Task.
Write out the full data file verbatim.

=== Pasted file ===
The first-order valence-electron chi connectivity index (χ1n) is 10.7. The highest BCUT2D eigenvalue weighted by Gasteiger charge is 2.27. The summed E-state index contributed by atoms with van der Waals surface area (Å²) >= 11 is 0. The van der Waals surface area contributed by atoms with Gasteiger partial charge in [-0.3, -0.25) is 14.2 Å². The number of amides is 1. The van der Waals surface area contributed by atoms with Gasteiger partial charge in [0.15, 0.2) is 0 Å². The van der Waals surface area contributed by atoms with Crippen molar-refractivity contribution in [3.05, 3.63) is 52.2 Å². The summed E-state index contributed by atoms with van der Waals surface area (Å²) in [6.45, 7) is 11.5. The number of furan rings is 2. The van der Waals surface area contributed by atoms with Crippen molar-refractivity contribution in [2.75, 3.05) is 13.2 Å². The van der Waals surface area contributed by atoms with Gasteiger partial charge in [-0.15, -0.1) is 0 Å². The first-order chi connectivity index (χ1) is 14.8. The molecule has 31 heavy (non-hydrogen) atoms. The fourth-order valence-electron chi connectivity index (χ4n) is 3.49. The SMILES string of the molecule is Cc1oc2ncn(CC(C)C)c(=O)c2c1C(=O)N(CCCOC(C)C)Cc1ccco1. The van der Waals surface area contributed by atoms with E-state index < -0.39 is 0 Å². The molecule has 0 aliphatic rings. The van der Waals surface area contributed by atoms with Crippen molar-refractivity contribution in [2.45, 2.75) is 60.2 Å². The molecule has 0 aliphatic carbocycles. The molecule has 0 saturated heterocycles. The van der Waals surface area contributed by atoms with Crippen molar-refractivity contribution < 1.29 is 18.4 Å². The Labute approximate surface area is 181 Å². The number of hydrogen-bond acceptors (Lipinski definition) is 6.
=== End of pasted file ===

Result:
The first-order valence-electron chi connectivity index (χ1n) is 10.7. The highest BCUT2D eigenvalue weighted by Gasteiger charge is 2.27. The summed E-state index contributed by atoms with van der Waals surface area (Å²) >= 11 is 0. The van der Waals surface area contributed by atoms with Gasteiger partial charge in [-0.3, -0.25) is 14.2 Å². The number of amides is 1. The van der Waals surface area contributed by atoms with Gasteiger partial charge in [0.15, 0.2) is 0 Å². The van der Waals surface area contributed by atoms with Crippen molar-refractivity contribution in [3.05, 3.63) is 52.2 Å². The summed E-state index contributed by atoms with van der Waals surface area (Å²) in [6.45, 7) is 11.5. The number of furan rings is 2. The van der Waals surface area contributed by atoms with Crippen molar-refractivity contribution in [2.75, 3.05) is 13.2 Å². The van der Waals surface area contributed by atoms with Gasteiger partial charge in [-0.15, -0.1) is 0 Å². The first-order chi connectivity index (χ1) is 14.8. The molecule has 31 heavy (non-hydrogen) atoms. The fourth-order valence-electron chi connectivity index (χ4n) is 3.49. The SMILES string of the molecule is Cc1oc2ncn(CC(C)C)c(=O)c2c1C(=O)N(CCCOC(C)C)Cc1ccco1. The van der Waals surface area contributed by atoms with E-state index < -0.39 is 0 Å². The molecule has 0 aliphatic rings. The van der Waals surface area contributed by atoms with Crippen molar-refractivity contribution in [2.45, 2.75) is 60.2 Å². The molecule has 0 aliphatic carbocycles. The molecule has 0 saturated heterocycles. The van der Waals surface area contributed by atoms with Crippen molar-refractivity contribution < 1.29 is 18.4 Å². The Labute approximate surface area is 181 Å². The number of hydrogen-bond acceptors (Lipinski definition) is 6.